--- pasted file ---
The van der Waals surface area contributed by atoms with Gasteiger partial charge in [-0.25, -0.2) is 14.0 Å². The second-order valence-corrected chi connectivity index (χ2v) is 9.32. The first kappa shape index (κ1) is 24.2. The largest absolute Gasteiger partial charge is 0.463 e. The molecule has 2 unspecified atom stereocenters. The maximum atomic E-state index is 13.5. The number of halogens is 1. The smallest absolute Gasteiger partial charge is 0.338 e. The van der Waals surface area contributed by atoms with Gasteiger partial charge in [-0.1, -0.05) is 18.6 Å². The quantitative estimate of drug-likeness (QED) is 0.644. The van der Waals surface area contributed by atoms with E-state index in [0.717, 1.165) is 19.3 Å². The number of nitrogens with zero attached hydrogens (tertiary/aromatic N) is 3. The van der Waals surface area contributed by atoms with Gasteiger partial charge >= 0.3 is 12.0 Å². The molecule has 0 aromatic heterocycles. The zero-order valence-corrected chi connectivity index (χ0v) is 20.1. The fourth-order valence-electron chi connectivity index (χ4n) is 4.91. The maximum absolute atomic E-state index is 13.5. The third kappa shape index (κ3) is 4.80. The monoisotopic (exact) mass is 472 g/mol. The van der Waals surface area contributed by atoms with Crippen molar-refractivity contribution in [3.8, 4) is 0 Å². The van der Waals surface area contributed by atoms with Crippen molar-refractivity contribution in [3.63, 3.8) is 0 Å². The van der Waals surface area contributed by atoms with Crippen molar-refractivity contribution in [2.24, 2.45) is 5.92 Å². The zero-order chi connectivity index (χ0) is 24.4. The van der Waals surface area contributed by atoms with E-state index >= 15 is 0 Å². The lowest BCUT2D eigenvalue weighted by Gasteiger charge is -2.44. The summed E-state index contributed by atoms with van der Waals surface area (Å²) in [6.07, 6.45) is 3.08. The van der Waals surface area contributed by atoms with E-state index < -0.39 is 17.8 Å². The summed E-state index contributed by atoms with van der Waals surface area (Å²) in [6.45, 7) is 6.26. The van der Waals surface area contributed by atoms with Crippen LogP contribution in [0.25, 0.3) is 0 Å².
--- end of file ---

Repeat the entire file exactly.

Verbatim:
The van der Waals surface area contributed by atoms with Gasteiger partial charge in [-0.25, -0.2) is 14.0 Å². The second-order valence-corrected chi connectivity index (χ2v) is 9.32. The first kappa shape index (κ1) is 24.2. The largest absolute Gasteiger partial charge is 0.463 e. The molecule has 2 unspecified atom stereocenters. The maximum atomic E-state index is 13.5. The number of halogens is 1. The smallest absolute Gasteiger partial charge is 0.338 e. The van der Waals surface area contributed by atoms with Gasteiger partial charge in [-0.1, -0.05) is 18.6 Å². The quantitative estimate of drug-likeness (QED) is 0.644. The van der Waals surface area contributed by atoms with E-state index in [0.717, 1.165) is 19.3 Å². The number of nitrogens with zero attached hydrogens (tertiary/aromatic N) is 3. The van der Waals surface area contributed by atoms with Gasteiger partial charge >= 0.3 is 12.0 Å². The molecule has 0 aromatic heterocycles. The zero-order valence-corrected chi connectivity index (χ0v) is 20.1. The fourth-order valence-electron chi connectivity index (χ4n) is 4.91. The maximum absolute atomic E-state index is 13.5. The third kappa shape index (κ3) is 4.80. The monoisotopic (exact) mass is 472 g/mol. The van der Waals surface area contributed by atoms with Crippen molar-refractivity contribution in [3.8, 4) is 0 Å². The van der Waals surface area contributed by atoms with Crippen molar-refractivity contribution in [3.63, 3.8) is 0 Å². The van der Waals surface area contributed by atoms with Crippen molar-refractivity contribution in [2.24, 2.45) is 5.92 Å². The zero-order chi connectivity index (χ0) is 24.4. The van der Waals surface area contributed by atoms with E-state index >= 15 is 0 Å². The lowest BCUT2D eigenvalue weighted by Gasteiger charge is -2.44. The summed E-state index contributed by atoms with van der Waals surface area (Å²) in [6.07, 6.45) is 3.08. The van der Waals surface area contributed by atoms with E-state index < -0.39 is 17.8 Å². The summed E-state index contributed by atoms with van der Waals surface area (Å²) in [6.45, 7) is 6.26. The van der Waals surface area contributed by atoms with Crippen LogP contribution in [0.25, 0.3) is 0 Å².